|Not all Stanford dorm chat lists are quite as blessed with the feeling of personal safety as Junipero. While most dorms have no significant problems, a few do have breaches, resulting in flame wars. In a flame, not only are a contributor's ideas attacked, but the contributor himself is directly belittled, often in a vulgar manner, by another person. Flame wars are the product of multiple escalating flames, and can continue as long as the participants are willing to hurl insults at each other.|
The incident described in the last section was a prime example of something that could have spun out of control into a flame war. However, consideration for the dorm community and that feeling of personal safety in its online spaces helped defuse the situation very quickly. This sentiment came up again on another hall's list. A very short flame war began, but after only one message from each person was exchanged, the participants quickly apologized. "I am writing to apologize for the disrespectful email I sent a few hours ago. ... I set a precedent which should not stand. ... we should do it in a nicer way" (Andersen, 2003). Not only did the sender admit his mistake, but strongly reinforced the importance of the feeling of personal safety.
Another strong mediating factor on dorm e-mail lists is the dorm staff. Dorm staff have administrative control of the list, and a responsibility for trying to keep the social life of the dorm intact. By shutting down the list for a matter of days, the staff can allow tempers to cool, or at least move the argument to a less public sphere. Later, at house meeting, they can address the issue in a more controlled fashion and reinforce the need for a respectful online environment.
Flame wars are not always, in the long run, wholly negative. For another dorm whose chat list had a protracted flame war, the general atmosphere on the list actually became more considerate since the event, even among those involved in it. In a paper on The Formation of Group Norms in Computer-Mediated Communication, it was stated that "Social identity is closely wedded to norms that define how group members should think, feel, or behave. Through a process called referent informational influence, the norms of the group are inferred from prototypical properties of the group. The prototype informs a group member what behaviors are typical and, hence, appropriate, desirable, or expected in the group" (Lea M, et all, 2000).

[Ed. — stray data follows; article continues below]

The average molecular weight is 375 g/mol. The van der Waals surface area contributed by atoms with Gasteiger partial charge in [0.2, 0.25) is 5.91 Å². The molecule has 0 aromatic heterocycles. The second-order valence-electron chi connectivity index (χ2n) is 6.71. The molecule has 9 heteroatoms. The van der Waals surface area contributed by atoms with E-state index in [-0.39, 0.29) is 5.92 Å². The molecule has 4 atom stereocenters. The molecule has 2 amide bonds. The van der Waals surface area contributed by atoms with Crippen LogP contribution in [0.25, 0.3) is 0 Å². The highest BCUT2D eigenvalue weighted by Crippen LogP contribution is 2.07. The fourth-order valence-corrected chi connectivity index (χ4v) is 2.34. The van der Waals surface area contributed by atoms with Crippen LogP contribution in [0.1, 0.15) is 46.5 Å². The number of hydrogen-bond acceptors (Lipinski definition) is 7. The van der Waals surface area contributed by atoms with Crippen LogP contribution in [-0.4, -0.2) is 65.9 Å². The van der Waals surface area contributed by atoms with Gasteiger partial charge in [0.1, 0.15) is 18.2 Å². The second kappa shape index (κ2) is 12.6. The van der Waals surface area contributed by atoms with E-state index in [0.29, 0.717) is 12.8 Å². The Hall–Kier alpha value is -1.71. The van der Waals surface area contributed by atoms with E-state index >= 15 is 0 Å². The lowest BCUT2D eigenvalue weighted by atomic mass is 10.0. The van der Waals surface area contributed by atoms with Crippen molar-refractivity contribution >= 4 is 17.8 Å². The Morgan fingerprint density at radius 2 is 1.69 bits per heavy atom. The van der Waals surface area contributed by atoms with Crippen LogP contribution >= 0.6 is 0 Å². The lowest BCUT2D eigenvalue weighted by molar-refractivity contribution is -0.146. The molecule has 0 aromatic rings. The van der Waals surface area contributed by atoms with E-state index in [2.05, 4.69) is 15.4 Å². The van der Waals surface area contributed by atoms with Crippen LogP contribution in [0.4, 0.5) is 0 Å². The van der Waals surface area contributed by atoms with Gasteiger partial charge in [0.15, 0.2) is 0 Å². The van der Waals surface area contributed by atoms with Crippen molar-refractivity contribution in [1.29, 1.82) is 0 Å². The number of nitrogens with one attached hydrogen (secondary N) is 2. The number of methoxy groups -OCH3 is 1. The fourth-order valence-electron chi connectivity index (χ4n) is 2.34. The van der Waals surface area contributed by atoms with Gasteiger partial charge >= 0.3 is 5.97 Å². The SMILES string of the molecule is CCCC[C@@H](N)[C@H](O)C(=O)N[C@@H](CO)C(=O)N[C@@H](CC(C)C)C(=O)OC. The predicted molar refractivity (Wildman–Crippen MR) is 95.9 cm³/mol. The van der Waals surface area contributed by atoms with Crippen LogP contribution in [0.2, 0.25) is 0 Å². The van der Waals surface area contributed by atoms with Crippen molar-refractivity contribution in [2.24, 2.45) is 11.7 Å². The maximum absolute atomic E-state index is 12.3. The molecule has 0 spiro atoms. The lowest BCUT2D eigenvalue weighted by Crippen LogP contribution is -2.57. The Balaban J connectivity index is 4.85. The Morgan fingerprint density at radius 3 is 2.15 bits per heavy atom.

While many prototypical behaviors are apparant from daily interactions around the dorm, perhaps to a greater extent than with a group which solely uses CMC, it can take an extreme case, like a flame war, to develope a prototype for how to deal with sensitive issues in the particular social situation of one's dorm. After the flame war, residents had a much better idea of what approaches were acceptable to the community around them, and have therefore been much more able to respect those boundaries. It may be that a dorm's first flame war is just a step in building an effective and harmonious community.